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Energy Efficient Wood Houses Boston MA

Today's energy-efficient wood-frame houses are the most expensive, the most comfortable, and very likely the least durable residential structures ever built in the United States. Over the past 20 years, moisture-caused problems in new houses have skyrocketed. Homeowners complain increasingly of window condensation and mold indoors; of mildew, staining and peeling of exterior coatings; and of rot in windows, doors, trim, siding, sheathing and framing, all within a few years of construction in Boston.

Evolve Residential
398 Columbus Ave #303
Boston, MA

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Apex Green Roofs, Inc.
170 School St.
Somerville, MA
Living Structures Inc.
93R Sedgwick St.
Jamaica Plain, MA

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Sustainable Construction
35 Woodland St
Sherborn, MA
Custom Builder, Designer / Architect, Remodeler, Specialty Contractor
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New England Bungalows
(978) 548-8860
19 Bulfinch Terr
Lynn, MA

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Apex Green Roofs, Inc.
170 School St.
Somerville, MA

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All Seasons Home Remodeling
(617) 628-2375
369 Somerville Avenue
Somerville, MA

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If Painting Co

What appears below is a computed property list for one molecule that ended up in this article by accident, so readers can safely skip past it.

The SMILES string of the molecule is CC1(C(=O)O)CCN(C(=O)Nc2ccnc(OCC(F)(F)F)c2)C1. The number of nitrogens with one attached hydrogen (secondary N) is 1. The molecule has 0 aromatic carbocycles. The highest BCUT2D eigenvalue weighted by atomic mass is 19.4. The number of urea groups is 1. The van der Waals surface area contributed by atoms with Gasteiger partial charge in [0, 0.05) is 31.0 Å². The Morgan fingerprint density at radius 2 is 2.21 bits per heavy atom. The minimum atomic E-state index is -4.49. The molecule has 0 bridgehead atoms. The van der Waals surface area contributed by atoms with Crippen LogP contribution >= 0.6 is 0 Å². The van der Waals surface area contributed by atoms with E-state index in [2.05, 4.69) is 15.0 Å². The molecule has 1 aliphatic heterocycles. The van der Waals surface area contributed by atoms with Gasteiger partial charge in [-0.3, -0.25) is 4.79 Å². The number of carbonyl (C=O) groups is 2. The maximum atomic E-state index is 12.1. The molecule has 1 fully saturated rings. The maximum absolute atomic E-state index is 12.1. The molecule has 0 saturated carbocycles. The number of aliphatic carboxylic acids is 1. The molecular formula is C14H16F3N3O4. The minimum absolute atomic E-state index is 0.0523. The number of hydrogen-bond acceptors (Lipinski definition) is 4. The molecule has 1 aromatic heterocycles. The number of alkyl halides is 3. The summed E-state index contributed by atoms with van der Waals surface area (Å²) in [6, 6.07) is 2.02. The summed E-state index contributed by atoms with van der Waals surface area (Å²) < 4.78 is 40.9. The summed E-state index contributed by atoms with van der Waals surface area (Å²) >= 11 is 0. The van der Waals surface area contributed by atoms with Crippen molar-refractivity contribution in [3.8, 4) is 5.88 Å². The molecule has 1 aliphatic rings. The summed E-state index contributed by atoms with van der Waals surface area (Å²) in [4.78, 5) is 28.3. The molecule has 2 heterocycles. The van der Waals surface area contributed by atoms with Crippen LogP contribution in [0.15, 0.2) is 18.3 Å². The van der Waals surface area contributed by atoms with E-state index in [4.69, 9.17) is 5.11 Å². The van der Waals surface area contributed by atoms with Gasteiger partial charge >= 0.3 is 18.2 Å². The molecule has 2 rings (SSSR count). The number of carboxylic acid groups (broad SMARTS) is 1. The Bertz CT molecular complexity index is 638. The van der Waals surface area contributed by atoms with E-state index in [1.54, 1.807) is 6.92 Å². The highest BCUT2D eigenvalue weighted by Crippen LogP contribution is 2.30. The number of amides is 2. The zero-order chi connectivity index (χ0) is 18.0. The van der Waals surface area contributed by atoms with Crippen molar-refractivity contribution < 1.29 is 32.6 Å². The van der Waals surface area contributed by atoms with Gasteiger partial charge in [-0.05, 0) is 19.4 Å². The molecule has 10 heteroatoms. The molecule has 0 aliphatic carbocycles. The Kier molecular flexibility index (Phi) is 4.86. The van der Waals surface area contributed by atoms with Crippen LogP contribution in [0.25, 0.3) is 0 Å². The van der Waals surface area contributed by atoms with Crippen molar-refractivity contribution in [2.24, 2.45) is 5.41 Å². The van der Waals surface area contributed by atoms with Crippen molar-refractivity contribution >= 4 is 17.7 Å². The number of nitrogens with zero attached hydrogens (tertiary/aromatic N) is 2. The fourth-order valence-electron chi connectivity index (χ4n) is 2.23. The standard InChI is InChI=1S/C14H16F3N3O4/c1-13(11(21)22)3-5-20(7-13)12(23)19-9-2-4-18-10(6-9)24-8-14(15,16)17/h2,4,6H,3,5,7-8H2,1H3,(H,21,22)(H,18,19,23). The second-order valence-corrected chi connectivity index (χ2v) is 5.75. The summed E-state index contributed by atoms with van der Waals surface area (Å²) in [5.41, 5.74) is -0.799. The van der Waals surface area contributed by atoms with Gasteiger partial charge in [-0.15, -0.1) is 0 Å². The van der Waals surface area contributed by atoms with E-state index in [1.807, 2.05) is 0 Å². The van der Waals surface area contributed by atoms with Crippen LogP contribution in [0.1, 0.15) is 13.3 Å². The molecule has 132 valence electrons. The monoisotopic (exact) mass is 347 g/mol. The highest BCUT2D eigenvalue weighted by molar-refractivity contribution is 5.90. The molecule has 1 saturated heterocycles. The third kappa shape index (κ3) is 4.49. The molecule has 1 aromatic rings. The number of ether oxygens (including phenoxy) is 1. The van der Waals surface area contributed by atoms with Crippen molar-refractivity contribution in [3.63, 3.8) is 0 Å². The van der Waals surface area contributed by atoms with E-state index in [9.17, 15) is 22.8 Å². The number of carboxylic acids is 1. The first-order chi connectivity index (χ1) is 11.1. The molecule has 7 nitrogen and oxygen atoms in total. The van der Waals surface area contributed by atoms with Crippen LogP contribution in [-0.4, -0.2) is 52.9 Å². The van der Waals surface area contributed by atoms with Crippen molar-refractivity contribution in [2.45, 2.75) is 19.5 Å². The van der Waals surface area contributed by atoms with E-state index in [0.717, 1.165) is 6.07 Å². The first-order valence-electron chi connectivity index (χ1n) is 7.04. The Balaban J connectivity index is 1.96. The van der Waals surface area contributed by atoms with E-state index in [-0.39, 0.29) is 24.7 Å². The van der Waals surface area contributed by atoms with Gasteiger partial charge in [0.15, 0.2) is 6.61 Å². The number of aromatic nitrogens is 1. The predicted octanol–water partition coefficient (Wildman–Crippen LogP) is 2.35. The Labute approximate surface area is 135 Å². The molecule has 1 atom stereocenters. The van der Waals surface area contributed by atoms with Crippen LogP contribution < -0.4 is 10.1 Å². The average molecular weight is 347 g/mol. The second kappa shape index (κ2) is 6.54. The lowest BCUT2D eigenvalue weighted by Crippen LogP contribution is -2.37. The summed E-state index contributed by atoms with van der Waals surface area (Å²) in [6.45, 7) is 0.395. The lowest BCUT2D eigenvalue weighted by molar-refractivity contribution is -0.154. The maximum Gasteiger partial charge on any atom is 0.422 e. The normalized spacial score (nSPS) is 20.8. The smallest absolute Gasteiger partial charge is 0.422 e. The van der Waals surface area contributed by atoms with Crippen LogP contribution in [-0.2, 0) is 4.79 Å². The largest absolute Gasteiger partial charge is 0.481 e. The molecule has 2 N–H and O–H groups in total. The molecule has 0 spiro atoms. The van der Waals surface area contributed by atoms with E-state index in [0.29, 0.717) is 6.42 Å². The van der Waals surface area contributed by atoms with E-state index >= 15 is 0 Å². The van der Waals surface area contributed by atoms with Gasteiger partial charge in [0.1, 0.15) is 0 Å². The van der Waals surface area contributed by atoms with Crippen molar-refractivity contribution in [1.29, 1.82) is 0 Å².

(781) 727-7651
249 Lantern RdSuite #38
Revere, MA

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Aedi Construction
179 Bear Hill Road
Waltham, MA

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Daimer Industries
16 Tower Office Park
Woburn,, MA

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Living With a Tight House

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Today's energy-efficient wood-frame houses are the most expensive, the most comfortable, and very likely the least durable residential structures ever built in the United States. Over the past 20 years, moisture-caused problems in new houses have skyrocketed. Homeowners complain increasingly of window condensation and mold indoors; of mildew, staining and peeling of exterior coatings; and of rot in windows, doors, trim, siding, sheathing and framing, all within a few years of construction. Historically, and perhaps unwittingly, the architects, builders and occupants of wood-frame houses relied upon natural infiltration and exfiltration of air as a means of controlling indoor relative humidity and keeping walls dry. Differences in temperature, vapor pressure and air pressure across a house's envelope provide the driving force for moving air through random leaks in its walls, foundation and attic. As a result, warm, moist indoor air is constantly flushed out and replaced with cooler (and usually drier) outdoor air. Once inside, the cooler air is heated and its relative humidity lowered.